Aviation CO2 emissions should be capped and aviation growth cannot exceed 60% if the government is to hit its targets to limit aviation emissions.
All departing and arriving flights in developed countries should be subject to the cap and rail needs to be promoted as an alternative to short-haul flights, according to a report from the Committee on Climate Change.
The report comes as world leaders meet at the Climate Change Summit in Copenhagen, to try and agree a deal to significantly reduce CO2 emissions.
The Climate Change report states:
“Ideally all aviation CO2 emissions would be capped.
“However, an interim phase where the cap applies to all departing and arriving flights in developed countries with exemptions for intra-developing country flights may be necessary.”
The government has set its own targets to limit CO2 emissions at the same level in 2050 as they were in 2005.
To do this the government must limit the increase in the number of flights to 60% – not 200% as projected by the government.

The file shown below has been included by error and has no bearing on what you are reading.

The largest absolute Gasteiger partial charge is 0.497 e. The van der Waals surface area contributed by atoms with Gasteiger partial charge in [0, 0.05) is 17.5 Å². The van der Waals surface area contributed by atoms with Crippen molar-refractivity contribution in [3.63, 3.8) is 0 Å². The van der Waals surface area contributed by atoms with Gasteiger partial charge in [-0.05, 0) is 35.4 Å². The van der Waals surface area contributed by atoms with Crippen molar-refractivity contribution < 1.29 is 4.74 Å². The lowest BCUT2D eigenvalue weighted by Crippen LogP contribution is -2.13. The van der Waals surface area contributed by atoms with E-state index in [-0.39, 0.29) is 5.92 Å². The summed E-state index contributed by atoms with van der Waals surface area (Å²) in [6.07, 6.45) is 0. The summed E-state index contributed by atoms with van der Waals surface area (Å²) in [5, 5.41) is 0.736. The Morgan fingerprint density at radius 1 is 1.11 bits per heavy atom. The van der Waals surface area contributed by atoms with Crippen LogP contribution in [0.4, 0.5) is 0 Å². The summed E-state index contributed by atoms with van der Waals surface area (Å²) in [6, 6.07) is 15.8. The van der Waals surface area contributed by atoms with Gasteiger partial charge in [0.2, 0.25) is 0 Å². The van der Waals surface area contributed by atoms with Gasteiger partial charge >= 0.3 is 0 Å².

The report states that without significant technological improvements and a big shift to rail on domestic and short-haul flights this target is unachievable.
The report also suggests improvements in video-conferencing technology, more fuel efficient aircraft, capacity restrictions at some UK airports and an increased use of biofuels could help the government achieve its CO2 target.
The report also states that the targets are unachievable if the UK acts alone and all the initiatives must be taken in an EU-wide context.
Committee chairman Lord Turner concludes:
“The key implication from our analysis is that future airport policy should be designed to be in line with the assumption that total aircraft traffic movements should not increase by more than about 55% between 2005 and 2050, ie from today’s level of 2.2 million to no more than around 3.4 million in 2050.”
The advice stands at odds with the Transport Committee, which has just confirmed its support for a third runway and a sixth terminal at Heathrow.
The Transport Committee argue that without the extra infrastructure passengers will simply use other European airports – severely damaging the UK economy.